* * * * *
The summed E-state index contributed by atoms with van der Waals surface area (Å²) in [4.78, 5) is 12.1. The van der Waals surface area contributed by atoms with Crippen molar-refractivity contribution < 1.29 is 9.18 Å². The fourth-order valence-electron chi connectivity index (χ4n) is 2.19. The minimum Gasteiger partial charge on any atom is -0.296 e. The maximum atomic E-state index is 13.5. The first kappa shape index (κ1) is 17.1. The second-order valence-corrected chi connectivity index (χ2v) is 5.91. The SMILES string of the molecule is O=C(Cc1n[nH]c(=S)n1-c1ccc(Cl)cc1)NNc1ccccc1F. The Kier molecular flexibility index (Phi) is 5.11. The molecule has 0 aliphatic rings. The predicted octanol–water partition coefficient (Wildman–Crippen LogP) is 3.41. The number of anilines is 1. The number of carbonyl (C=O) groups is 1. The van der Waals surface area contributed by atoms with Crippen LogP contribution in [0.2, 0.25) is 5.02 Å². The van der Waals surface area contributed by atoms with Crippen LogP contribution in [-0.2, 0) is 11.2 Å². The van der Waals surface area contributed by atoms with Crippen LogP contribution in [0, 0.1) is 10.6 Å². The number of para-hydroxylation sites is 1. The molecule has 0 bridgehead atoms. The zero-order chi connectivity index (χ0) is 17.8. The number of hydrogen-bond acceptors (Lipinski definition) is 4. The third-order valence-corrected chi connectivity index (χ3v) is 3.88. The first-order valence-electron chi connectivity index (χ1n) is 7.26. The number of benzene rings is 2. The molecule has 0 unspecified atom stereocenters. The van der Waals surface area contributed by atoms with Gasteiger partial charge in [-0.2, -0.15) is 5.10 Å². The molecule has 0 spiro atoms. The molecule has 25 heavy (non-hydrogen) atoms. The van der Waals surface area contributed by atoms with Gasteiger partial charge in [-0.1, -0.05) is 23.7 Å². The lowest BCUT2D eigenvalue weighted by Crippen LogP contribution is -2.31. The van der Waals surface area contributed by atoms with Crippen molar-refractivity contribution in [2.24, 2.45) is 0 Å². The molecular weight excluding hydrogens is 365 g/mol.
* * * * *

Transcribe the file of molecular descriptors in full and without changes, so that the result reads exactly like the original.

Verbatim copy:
The summed E-state index contributed by atoms with van der Waals surface area (Å²) in [4.78, 5) is 12.1. The van der Waals surface area contributed by atoms with Crippen molar-refractivity contribution < 1.29 is 9.18 Å². The fourth-order valence-electron chi connectivity index (χ4n) is 2.19. The minimum Gasteiger partial charge on any atom is -0.296 e. The maximum atomic E-state index is 13.5. The first kappa shape index (κ1) is 17.1. The second-order valence-corrected chi connectivity index (χ2v) is 5.91. The SMILES string of the molecule is O=C(Cc1n[nH]c(=S)n1-c1ccc(Cl)cc1)NNc1ccccc1F. The Kier molecular flexibility index (Phi) is 5.11. The molecule has 0 aliphatic rings. The predicted octanol–water partition coefficient (Wildman–Crippen LogP) is 3.41. The number of anilines is 1. The number of carbonyl (C=O) groups is 1. The van der Waals surface area contributed by atoms with Crippen LogP contribution in [0.2, 0.25) is 5.02 Å². The van der Waals surface area contributed by atoms with Crippen LogP contribution in [-0.2, 0) is 11.2 Å². The van der Waals surface area contributed by atoms with Crippen LogP contribution in [0, 0.1) is 10.6 Å². The number of para-hydroxylation sites is 1. The molecule has 0 bridgehead atoms. The zero-order chi connectivity index (χ0) is 17.8. The number of hydrogen-bond acceptors (Lipinski definition) is 4. The third-order valence-corrected chi connectivity index (χ3v) is 3.88. The first-order valence-electron chi connectivity index (χ1n) is 7.26. The number of benzene rings is 2. The molecule has 0 unspecified atom stereocenters. The van der Waals surface area contributed by atoms with Gasteiger partial charge in [-0.2, -0.15) is 5.10 Å². The molecule has 0 spiro atoms. The molecule has 25 heavy (non-hydrogen) atoms. The van der Waals surface area contributed by atoms with Gasteiger partial charge in [-0.1, -0.05) is 23.7 Å². The lowest BCUT2D eigenvalue weighted by Crippen LogP contribution is -2.31. The van der Waals surface area contributed by atoms with Crippen molar-refractivity contribution in [2.24, 2.45) is 0 Å². The molecular weight excluding hydrogens is 365 g/mol.